• Gig Day II” (and “TBT: Gig Day II“) – This post was about my first big road gig since my broken wrist:  heading up to The Juggling Gypsy in Wilmington, North Carolina.  That gig came amid a great deal of chaos in my life, as my old apartment had flooded—again—and I was living (temporarily, thankfully) in a sleazy motel near I-95.  Talk about living the musicians’ life, eh?
  • Gig Day III” – I love Halloween.  October always seems to shoot by in a blur of busyness, so each October I try to slow down and appreciate the month (which, if we’re lucky, will occasionally feel autumnal).  To that end, I try to put on some kind of Halloween-themed show.  In 2019, that was my “Halloween Spooktacular” at The Purple Fish Coffee Company in Darlington, South Carolina.  It was (contrary to expectations) very well-attended, and my buddy John (twelve-string Takamine guitar) and my student Trystan (drums) sat in with me; it might for quite a show (including a lengthy cover of “Thriller” complete with jammy sax solo).

Well, hopefully live will return to normal-ish soon, and I can get back on the road.  I love playing gigs, from singing pop tunes in the background of an engagement party to standing on coffee tables singing “Delilah.”  Sometimes, I even get paid to do it!

Anyway, I’m off to play piano at church.  They’re broadcasting the service to people’s cars, so I will (apparently) be one of three people in the actual sanctuary, playing hymns from the digital keyboard as people pull up.  Sounds fun to me!

Happy Sunday!

—TPP

Other Lazy Sunday Installments:

SubscribeStar Saturday: Making Music

Today’s post is a SubscribeStar Saturday exclusive.  To read the full post, subscribe to my SubscribeStar page for $1 a month or more.  For a full rundown of everything your subscription gets, click here.  NEW TIER: $3 a month gets one edition of Sunday Doodles every month!

The past few days I’ve really been pushing my music (see here and here), mainly because Bandcamp waived the commission it takes on sales of musicians’ work yesterday (1 May 2020).  They’re foregoing their cut again the first Friday of June 2020, so I’ll likely be pimping out my electronic ditties again in a month (although, of course, feel free to pick up tunes any time).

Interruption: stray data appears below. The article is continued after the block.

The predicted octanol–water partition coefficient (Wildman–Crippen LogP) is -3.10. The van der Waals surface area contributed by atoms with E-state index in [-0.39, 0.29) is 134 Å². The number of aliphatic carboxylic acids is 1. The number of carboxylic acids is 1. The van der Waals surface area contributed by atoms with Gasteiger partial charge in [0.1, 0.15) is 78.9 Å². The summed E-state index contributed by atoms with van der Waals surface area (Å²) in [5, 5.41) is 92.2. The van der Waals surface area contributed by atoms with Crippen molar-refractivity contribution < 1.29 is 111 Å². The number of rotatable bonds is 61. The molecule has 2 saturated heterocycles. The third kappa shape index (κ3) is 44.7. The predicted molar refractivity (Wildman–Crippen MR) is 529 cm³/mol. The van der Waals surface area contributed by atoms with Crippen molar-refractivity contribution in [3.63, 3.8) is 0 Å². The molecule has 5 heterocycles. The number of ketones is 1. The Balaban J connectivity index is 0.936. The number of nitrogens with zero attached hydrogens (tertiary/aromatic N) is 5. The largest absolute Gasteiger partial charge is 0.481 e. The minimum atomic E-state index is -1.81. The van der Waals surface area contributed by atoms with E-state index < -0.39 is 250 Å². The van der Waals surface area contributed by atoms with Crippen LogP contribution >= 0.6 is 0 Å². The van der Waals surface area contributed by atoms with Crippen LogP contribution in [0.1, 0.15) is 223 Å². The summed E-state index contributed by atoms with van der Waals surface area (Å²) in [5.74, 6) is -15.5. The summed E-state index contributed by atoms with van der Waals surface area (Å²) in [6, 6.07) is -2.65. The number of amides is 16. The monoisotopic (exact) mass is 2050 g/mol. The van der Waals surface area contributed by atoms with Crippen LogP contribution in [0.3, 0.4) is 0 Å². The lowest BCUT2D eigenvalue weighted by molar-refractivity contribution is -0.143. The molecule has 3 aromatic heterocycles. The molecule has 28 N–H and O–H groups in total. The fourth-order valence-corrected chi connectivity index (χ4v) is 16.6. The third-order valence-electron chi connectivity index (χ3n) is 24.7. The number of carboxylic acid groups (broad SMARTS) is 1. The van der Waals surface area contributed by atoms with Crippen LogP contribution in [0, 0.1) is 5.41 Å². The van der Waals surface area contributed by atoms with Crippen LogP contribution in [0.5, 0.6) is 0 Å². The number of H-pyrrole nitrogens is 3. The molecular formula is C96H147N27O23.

I’ve maintained that Bandcamp site the better part of a decade, and until this week, I hadn’t made a single sale.  Perhaps the poor-mouthing about the impact of The Virus on musicians opened hearts and wallets.  To those of you that did purchase my work—I sold seven copies of my full discography (seven releases available now for $15.75), with many buyers paying more than the minimum—I offer a big and hearty THANK YOU.  Seriously, you have no idea what a morale boost it is to have your support.

As for the poor-mouthing, one of the lessons I’ve learned about music is that fans aren’t buying the music, per se, although that does have to be good; rather, they’re buying you and your story.  It’s a frustration for many artistic types that they labor over their art, putting all of their heart, soul, sweat, and blood into it, only to see people more interested in their personal lives than their music.

To read the rest of this post, subscribe to my SubscribeStar page for $1 a month or more.

Support Indie Musicians

The TL;DR takeaway of today’s post:  times are tough for musicians, and you can help.  You can purchase my music on Bandcamp today (Friday, 1 May 2020) without Bandcamp taking their 15% commission.  You can also tip me directly via PayPal.  Finally, you can always support the blog—and enjoy exclusive weekly content—by subscribing to my SubscribeStar Page.